Dissertation Project

The Logic of Strategic Interaction behind Arms Transfers

Abstract Why do states decide to purchase certain types of weapons systems over others? In this project, I propose a new categorization of conventional arms systems based on their capacity and purpose. My theory hypothesizes that a state’s internal political stability determines the type of weapons states choose to import or produce domestically. Certain types of arms are more suited for domestic conflict and thus are less coveted by unstable states in fear of losing control over the military. As a result, a state’s weapons arsenal reveals military capacity and can be interpreted as a signal of state resolve in international conflict. This paper provides a new mechanism to predict the outcome of international militarized conflict. If a state’s military arsenal is built for civil conflict, then it must compromise some of its external strike or defense capabilities. Therefore, states that face both domestic political instability and external rivalry have to grapple to strike a balance between the two when arming their military. Moreover, this theory addresses why procurement of certain arms is more likely to trigger arms races than others as certain arms are more suited for expansionist means.

Working Papers

Tools Outside of Diplomacy: Introducing a Dataset of Foreign Lobbying (Under Review)

Abstract Why do foreign entities lobby in the U.S.? Understanding lobbying behaviors of foreign actors and their impact on domestic and international politics is crucial towards addressing theoretical and empirical gaps across several social science disciplines. However, the study of foreign lobbying has been constrained by data limitations that impeded the scope and breadth of research opportunities for scholars. This paper introduces a foreign lobbying panel dataset based on multiple data sources from the Foreign Agent Registration Act of 1938 database from 2003 to 2021. The dataset provides researchers with tools to analyze foreign lobbying behavior at the lobbyist level, foreign entity level, and lobbying activity level. Leveraging various features of the dataset, I identify lobbying patterns from various types of foreign actors, examine their policy goals, and assess the impact of these lobbying efforts. This dataset contributes to resolving longstanding research debates on the extent of political influence exerted by foreign actors and uncovers new research opportunities for future researchers in the field.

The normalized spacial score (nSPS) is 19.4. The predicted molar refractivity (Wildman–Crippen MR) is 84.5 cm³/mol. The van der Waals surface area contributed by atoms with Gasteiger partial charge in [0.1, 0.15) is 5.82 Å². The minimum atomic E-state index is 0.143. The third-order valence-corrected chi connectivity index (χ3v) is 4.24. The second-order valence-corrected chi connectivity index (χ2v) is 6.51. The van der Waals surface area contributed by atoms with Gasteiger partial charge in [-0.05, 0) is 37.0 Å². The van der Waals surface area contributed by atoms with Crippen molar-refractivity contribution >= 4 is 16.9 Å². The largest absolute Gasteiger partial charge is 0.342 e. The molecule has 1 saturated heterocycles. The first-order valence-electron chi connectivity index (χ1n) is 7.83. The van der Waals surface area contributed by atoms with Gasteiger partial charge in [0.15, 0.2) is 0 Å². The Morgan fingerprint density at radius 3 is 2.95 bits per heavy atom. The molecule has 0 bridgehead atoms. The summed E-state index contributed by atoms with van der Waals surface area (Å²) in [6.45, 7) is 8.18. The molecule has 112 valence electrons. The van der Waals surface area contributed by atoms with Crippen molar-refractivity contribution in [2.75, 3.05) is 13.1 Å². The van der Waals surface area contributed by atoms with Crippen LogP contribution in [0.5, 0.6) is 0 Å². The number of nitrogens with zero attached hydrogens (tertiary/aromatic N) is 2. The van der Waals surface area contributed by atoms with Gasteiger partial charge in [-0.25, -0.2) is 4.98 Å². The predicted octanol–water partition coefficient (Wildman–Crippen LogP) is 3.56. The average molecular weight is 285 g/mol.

Measuring Military Capability: Introducing an Integrated Dimensional Clustering Approach

Abstract How should military capability be defined? Past theories on power perception and international order offer contradicting analysis, empirical validity, and generalization for the same observations. This paper provides a novel two-dimensional framework for understanding military capabilities: strength and growth. I theorize that states on similar strength levels tend to cooperate with each other, while states on similar growth levels will engage in more conflict. Furthermore, I propose a new measurement of military capability on these two dimensions using k-means clustering machine learning model and principal component analysis. Lastly, I employ logit regression to demonstrate that states in the same growth cluster are more likely to engage in conflict while states in the same strength cluster experience the opposite.

Network Analysis of Balancing by Middle Powers (with Arthur Stein)

Abstract This paper suggests a comprehensive network model, using the ICEWS event dataset, to analyze the triadic balancing behaviors of Middle Power states in response to Great Power politics. The study examines the changes in military and economic policies of these states and identifies patterns of state balancing. The findings indicate that state relations should be looked at beyond a dyadic perspective and that Middle Power states are highly responsive to the changing balancing behaviors of Great Powers. The paper also provides a detailed analysis of how Asian countries respond to China's rise in various policy areas.